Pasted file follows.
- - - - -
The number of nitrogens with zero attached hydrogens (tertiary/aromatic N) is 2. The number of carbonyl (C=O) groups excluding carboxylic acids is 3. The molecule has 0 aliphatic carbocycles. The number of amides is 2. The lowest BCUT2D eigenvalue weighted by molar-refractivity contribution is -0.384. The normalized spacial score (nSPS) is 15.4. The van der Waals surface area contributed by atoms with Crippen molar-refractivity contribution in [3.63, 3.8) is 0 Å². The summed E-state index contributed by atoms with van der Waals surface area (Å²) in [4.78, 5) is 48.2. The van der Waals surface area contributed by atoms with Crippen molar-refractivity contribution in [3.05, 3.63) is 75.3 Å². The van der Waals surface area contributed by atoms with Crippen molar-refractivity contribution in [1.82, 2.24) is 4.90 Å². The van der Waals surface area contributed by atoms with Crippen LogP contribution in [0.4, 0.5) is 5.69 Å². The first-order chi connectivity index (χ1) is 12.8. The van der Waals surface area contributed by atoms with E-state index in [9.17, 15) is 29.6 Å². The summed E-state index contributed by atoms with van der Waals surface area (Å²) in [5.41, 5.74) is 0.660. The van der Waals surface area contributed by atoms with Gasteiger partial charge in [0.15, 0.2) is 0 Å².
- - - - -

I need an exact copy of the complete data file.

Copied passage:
The number of nitrogens with zero attached hydrogens (tertiary/aromatic N) is 2. The number of carbonyl (C=O) groups excluding carboxylic acids is 3. The molecule has 0 aliphatic carbocycles. The number of amides is 2. The lowest BCUT2D eigenvalue weighted by molar-refractivity contribution is -0.384. The normalized spacial score (nSPS) is 15.4. The van der Waals surface area contributed by atoms with Crippen molar-refractivity contribution in [3.63, 3.8) is 0 Å². The summed E-state index contributed by atoms with van der Waals surface area (Å²) in [4.78, 5) is 48.2. The van der Waals surface area contributed by atoms with Crippen molar-refractivity contribution in [3.05, 3.63) is 75.3 Å². The van der Waals surface area contributed by atoms with Crippen molar-refractivity contribution in [1.82, 2.24) is 4.90 Å². The van der Waals surface area contributed by atoms with Crippen LogP contribution in [0.4, 0.5) is 5.69 Å². The first-order chi connectivity index (χ1) is 12.8. The van der Waals surface area contributed by atoms with E-state index in [9.17, 15) is 29.6 Å². The summed E-state index contributed by atoms with van der Waals surface area (Å²) in [5.41, 5.74) is 0.660. The van der Waals surface area contributed by atoms with Gasteiger partial charge in [0.15, 0.2) is 0 Å².